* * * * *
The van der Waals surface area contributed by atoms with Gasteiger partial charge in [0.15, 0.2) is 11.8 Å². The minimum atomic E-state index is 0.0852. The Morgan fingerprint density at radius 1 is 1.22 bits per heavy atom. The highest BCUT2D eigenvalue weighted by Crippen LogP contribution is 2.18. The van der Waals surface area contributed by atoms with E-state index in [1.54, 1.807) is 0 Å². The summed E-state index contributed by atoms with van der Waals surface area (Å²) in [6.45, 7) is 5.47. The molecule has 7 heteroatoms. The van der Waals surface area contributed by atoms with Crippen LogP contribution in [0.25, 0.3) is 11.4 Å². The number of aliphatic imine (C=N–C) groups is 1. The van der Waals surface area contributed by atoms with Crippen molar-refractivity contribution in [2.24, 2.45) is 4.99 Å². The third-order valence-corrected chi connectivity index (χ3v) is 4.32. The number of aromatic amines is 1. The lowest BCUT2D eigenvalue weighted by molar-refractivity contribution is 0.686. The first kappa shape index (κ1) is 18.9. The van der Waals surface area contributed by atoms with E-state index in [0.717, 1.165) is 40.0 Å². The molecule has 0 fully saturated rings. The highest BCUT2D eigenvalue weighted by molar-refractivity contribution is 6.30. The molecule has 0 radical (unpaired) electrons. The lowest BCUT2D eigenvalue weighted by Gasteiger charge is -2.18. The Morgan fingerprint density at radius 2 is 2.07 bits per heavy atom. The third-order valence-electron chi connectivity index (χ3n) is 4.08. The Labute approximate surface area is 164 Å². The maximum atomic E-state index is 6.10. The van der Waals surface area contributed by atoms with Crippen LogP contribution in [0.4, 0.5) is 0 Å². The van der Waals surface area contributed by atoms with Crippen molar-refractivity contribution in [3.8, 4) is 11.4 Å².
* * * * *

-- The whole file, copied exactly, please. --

The van der Waals surface area contributed by atoms with Gasteiger partial charge in [0.15, 0.2) is 11.8 Å². The minimum atomic E-state index is 0.0852. The Morgan fingerprint density at radius 1 is 1.22 bits per heavy atom. The highest BCUT2D eigenvalue weighted by Crippen LogP contribution is 2.18. The van der Waals surface area contributed by atoms with E-state index in [1.54, 1.807) is 0 Å². The summed E-state index contributed by atoms with van der Waals surface area (Å²) in [6.45, 7) is 5.47. The molecule has 7 heteroatoms. The van der Waals surface area contributed by atoms with Crippen LogP contribution in [0.25, 0.3) is 11.4 Å². The number of aliphatic imine (C=N–C) groups is 1. The van der Waals surface area contributed by atoms with Crippen molar-refractivity contribution in [2.24, 2.45) is 4.99 Å². The third-order valence-corrected chi connectivity index (χ3v) is 4.32. The number of aromatic amines is 1. The lowest BCUT2D eigenvalue weighted by molar-refractivity contribution is 0.686. The first kappa shape index (κ1) is 18.9. The van der Waals surface area contributed by atoms with E-state index in [0.717, 1.165) is 40.0 Å². The molecule has 0 fully saturated rings. The highest BCUT2D eigenvalue weighted by molar-refractivity contribution is 6.30. The molecule has 0 radical (unpaired) electrons. The lowest BCUT2D eigenvalue weighted by Gasteiger charge is -2.18. The Morgan fingerprint density at radius 2 is 2.07 bits per heavy atom. The third-order valence-electron chi connectivity index (χ3n) is 4.08. The Labute approximate surface area is 164 Å². The maximum atomic E-state index is 6.10. The van der Waals surface area contributed by atoms with Crippen LogP contribution in [0.4, 0.5) is 0 Å². The van der Waals surface area contributed by atoms with Crippen molar-refractivity contribution in [3.8, 4) is 11.4 Å².